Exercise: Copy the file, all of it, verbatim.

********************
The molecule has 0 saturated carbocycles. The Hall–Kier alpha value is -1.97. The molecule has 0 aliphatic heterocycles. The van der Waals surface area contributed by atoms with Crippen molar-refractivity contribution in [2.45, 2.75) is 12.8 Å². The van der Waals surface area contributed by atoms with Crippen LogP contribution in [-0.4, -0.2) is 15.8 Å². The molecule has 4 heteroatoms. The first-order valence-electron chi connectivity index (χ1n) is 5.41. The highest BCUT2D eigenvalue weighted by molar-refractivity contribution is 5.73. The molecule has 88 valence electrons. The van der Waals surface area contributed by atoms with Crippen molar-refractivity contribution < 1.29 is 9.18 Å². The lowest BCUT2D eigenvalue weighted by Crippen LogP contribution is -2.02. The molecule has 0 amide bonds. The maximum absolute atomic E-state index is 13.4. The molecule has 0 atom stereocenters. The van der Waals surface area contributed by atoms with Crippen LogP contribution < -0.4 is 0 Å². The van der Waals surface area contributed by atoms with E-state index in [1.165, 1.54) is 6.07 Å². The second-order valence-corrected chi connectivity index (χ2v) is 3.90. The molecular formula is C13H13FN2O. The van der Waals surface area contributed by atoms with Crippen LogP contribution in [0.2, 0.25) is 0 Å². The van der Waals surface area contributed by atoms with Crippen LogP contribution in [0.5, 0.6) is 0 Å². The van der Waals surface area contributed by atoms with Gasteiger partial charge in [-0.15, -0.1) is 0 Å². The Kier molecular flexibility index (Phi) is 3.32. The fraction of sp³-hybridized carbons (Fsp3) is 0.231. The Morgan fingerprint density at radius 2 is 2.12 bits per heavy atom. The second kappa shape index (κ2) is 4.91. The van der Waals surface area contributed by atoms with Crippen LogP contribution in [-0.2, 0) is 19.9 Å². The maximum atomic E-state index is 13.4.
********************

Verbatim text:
The molecule has 0 saturated carbocycles. The Hall–Kier alpha value is -1.97. The molecule has 0 aliphatic heterocycles. The van der Waals surface area contributed by atoms with Crippen molar-refractivity contribution in [2.45, 2.75) is 12.8 Å². The van der Waals surface area contributed by atoms with Crippen LogP contribution in [-0.4, -0.2) is 15.8 Å². The molecule has 4 heteroatoms. The first-order valence-electron chi connectivity index (χ1n) is 5.41. The highest BCUT2D eigenvalue weighted by molar-refractivity contribution is 5.73. The molecule has 88 valence electrons. The van der Waals surface area contributed by atoms with Crippen molar-refractivity contribution < 1.29 is 9.18 Å². The lowest BCUT2D eigenvalue weighted by Crippen LogP contribution is -2.02. The molecule has 0 amide bonds. The maximum absolute atomic E-state index is 13.4. The molecule has 0 atom stereocenters. The van der Waals surface area contributed by atoms with Crippen LogP contribution < -0.4 is 0 Å². The van der Waals surface area contributed by atoms with E-state index in [1.165, 1.54) is 6.07 Å². The second-order valence-corrected chi connectivity index (χ2v) is 3.90. The molecular formula is C13H13FN2O. The van der Waals surface area contributed by atoms with Crippen LogP contribution in [0.2, 0.25) is 0 Å². The van der Waals surface area contributed by atoms with Crippen LogP contribution in [0.5, 0.6) is 0 Å². The van der Waals surface area contributed by atoms with Gasteiger partial charge in [-0.15, -0.1) is 0 Å². The Kier molecular flexibility index (Phi) is 3.32. The fraction of sp³-hybridized carbons (Fsp3) is 0.231. The Morgan fingerprint density at radius 2 is 2.12 bits per heavy atom. The second kappa shape index (κ2) is 4.91. The van der Waals surface area contributed by atoms with Crippen LogP contribution in [-0.2, 0) is 19.9 Å². The maximum atomic E-state index is 13.4.